"Opinions differ as to whether this should be called Labour's worst defeat since 1973 or 1968 or 1066" (Andrew Rawnsley, Observer, 04/05/08)
Last week saw New Labour battered in the local elections and the victory of the Thatcherite Boris Johnson in London’s Mayoral elections. Labour has gone from 11,000 councillors in 1997 to 5,000 today. With the Conservative Party taking 44% of the vote nationally, the nightmare of a Cameron-led Tory government after the next general election is now posed.
Many working class people are rightly horrified at this prospect. But the choice between New Labour or the Tories overseeing public service cuts and attacks on our pay & conditions is little more than being asked to choose between cancer or heart disease – neither is particularly appealing and the end result is the same!
Politicians and commentators have been lining up to pass judgment on the results – many of them blaming the fact that New Labour has no ‘foot soldiers’. Of course they don’t; New Labour has haemorrhaged members over the past decade and many of those who have quit the party in disgust are those who made up the active base of the party. If a party is pursuing neo-liberal, anti-working class policies it seems obvious that they’ll have trouble mobilising working class people to campaign for them!
In London, incredibly, Boris Johnson was able to campaign as a candidate of ‘change’ posing as a ‘fresh face’. He was able to do this without going into any real detail about his policies or politics. In a political vacuum when a clear alternative is not posed, cosmetic differences and ‘personality’ can be pushed to a greater extent and Johnson capitalised on this. However, the woolly comedy character that Johnson put forward in the election is a cover for an out-and-out Thatcherite who wants a strike ban on the London Underground and an extension of the Public Private Partnership (PPP) policy.
Across the country, the London result has been reflected with councils falling to the Tories in former ‘Labour heartlands’ and those parties that have collaborated with New Labour, such as Plaid Cymru in Wales, taking a hit as well.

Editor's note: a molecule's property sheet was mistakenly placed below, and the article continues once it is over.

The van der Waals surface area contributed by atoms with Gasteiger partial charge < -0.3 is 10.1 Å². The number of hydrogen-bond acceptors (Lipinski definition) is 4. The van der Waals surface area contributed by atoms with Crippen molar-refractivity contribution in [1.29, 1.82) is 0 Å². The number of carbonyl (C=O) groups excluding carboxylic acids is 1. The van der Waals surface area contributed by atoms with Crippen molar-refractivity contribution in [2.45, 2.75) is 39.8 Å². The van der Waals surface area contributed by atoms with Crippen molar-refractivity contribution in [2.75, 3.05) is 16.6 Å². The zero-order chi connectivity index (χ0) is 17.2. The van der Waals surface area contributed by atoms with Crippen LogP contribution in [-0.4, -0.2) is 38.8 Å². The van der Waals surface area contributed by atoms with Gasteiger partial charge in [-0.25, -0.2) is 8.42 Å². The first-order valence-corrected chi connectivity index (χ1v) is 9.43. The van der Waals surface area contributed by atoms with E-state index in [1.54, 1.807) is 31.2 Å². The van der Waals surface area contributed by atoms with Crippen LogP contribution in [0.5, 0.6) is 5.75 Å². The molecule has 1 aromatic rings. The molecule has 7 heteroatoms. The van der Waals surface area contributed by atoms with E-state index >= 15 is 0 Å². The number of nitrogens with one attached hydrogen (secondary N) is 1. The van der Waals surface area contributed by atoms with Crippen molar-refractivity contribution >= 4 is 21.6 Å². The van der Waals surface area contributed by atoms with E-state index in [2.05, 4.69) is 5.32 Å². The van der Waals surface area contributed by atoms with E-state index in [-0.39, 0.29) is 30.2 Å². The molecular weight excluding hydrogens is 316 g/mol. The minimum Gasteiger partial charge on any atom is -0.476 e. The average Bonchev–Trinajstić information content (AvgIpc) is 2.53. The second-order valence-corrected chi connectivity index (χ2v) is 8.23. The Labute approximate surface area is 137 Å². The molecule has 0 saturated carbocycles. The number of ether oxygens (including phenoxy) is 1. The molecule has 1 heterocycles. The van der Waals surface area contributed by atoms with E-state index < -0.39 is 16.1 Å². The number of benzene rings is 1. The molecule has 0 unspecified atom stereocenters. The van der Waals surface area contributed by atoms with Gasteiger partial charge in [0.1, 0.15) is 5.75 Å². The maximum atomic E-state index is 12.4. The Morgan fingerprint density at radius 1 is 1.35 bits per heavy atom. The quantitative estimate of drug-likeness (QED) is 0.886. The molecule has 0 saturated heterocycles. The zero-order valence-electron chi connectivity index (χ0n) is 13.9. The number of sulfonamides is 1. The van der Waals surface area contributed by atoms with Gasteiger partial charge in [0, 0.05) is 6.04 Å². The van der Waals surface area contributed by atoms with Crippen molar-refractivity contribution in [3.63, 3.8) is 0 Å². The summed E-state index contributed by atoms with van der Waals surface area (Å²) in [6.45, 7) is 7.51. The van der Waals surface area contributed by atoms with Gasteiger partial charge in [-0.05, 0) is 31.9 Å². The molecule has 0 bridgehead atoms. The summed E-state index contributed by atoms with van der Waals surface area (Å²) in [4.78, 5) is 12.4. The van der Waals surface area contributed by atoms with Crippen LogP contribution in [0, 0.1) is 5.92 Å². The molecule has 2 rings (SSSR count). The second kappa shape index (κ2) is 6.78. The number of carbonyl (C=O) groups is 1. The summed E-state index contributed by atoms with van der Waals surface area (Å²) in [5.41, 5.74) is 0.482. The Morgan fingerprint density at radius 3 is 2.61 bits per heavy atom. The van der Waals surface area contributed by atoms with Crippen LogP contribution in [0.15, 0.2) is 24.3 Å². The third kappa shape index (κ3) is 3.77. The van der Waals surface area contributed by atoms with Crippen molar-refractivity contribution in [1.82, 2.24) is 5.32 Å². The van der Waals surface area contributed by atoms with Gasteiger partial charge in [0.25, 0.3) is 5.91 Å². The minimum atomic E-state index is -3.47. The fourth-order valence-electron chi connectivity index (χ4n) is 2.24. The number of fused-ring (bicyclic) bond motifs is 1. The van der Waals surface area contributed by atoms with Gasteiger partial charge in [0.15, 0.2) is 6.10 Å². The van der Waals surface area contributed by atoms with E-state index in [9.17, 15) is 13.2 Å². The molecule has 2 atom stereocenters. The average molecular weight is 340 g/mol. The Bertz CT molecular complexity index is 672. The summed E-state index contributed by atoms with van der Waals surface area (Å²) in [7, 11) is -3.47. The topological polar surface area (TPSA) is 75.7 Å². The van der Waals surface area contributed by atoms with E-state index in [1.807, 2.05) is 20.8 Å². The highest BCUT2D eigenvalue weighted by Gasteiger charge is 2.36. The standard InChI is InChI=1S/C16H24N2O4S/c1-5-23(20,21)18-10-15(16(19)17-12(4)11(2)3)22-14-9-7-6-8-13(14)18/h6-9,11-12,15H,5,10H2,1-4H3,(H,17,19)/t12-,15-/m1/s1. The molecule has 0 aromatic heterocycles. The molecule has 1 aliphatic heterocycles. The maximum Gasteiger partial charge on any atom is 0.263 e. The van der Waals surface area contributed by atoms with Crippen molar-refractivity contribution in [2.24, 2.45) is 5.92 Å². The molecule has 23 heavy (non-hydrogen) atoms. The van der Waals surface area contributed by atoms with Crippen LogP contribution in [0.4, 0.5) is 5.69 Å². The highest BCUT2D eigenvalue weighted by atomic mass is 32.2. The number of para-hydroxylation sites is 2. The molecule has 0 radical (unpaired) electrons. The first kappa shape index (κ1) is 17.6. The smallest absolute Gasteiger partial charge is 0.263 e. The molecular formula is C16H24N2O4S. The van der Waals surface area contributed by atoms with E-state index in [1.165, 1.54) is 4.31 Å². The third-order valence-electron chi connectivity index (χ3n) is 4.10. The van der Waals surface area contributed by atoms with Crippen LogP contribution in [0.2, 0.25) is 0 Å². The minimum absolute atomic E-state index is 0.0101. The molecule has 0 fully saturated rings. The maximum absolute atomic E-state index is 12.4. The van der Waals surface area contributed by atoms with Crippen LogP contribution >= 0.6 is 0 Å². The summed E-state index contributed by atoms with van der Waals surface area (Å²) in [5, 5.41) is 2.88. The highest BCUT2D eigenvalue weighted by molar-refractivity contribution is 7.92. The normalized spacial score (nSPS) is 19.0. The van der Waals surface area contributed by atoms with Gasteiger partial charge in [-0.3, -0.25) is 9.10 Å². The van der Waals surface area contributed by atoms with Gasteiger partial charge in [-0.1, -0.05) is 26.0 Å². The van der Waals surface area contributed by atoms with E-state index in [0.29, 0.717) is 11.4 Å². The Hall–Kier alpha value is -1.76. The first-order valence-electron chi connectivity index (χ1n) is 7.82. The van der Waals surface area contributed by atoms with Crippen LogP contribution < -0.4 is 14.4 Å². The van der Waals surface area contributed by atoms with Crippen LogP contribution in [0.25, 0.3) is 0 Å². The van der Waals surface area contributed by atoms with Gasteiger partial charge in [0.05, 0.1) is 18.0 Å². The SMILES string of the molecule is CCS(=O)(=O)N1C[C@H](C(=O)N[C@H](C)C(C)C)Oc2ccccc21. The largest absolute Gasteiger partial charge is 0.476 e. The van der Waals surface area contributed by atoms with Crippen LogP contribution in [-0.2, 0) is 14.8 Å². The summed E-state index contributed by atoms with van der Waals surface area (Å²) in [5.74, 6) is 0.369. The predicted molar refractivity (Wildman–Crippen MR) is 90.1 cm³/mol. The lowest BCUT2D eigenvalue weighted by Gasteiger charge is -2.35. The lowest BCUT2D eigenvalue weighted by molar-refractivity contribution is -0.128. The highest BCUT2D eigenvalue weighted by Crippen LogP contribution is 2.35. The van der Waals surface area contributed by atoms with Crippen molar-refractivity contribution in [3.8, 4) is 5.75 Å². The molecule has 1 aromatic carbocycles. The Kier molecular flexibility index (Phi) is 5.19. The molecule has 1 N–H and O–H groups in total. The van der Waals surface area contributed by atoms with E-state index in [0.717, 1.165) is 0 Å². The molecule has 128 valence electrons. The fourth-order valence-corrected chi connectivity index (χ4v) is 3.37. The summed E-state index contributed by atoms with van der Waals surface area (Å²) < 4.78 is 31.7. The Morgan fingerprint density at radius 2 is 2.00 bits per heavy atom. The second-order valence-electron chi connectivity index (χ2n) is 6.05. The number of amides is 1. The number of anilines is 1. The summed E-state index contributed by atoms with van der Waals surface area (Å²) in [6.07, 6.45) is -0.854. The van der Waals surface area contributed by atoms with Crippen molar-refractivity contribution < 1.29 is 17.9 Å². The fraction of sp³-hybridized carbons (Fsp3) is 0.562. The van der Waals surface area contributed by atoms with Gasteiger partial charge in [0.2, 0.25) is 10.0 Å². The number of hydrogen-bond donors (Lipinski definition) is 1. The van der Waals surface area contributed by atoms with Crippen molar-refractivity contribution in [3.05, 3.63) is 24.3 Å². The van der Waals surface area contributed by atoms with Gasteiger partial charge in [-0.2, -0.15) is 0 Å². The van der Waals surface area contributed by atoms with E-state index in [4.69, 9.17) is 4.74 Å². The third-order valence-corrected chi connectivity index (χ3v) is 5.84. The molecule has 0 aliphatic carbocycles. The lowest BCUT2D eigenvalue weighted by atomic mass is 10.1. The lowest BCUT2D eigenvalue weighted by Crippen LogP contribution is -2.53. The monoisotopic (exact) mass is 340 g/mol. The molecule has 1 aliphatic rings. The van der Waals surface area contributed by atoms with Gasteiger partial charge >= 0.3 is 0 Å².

But in areas where a clear working-class alternative was posed an indication was given of the difference that a nationally organised left-wing challenge could have. In St Michaels, Coventry, Socialist councillor and CNWP national chair Dave Nellist was returned with a 300 vote majority. In Barrow, Michael Stephenson, standing for a campaign against academies, ousted Tory council leader Bill Joughin in the local elections. Fire-fighter Phil Jordan came second in Tuffley ward in Gloucester City. With 594 votes (33.4%), he beat both Labour and the Liberals.
Arrogant Labour politician have bluntly argued that there’s no alternative to them to beat the Tories. But these elections have shown that New Labour are now so hated there’s a real prospect that they can’t beat the Tories. Moreover, they have shown that genuine left campaigning candidates can win or do very well where that choice is given. We can’t settle for the so-called ‘lesser evil’ – death by a thousand cuts or death by the guillotine is still death!
The fight for a new mass party based on working people, the trade unions and community campaigners is now more urgent than ever. If you agree, join the campaign for a new workers’ party today, come to our national conference on 29 June and help in the fight for a political alternative to the bosses’ parties.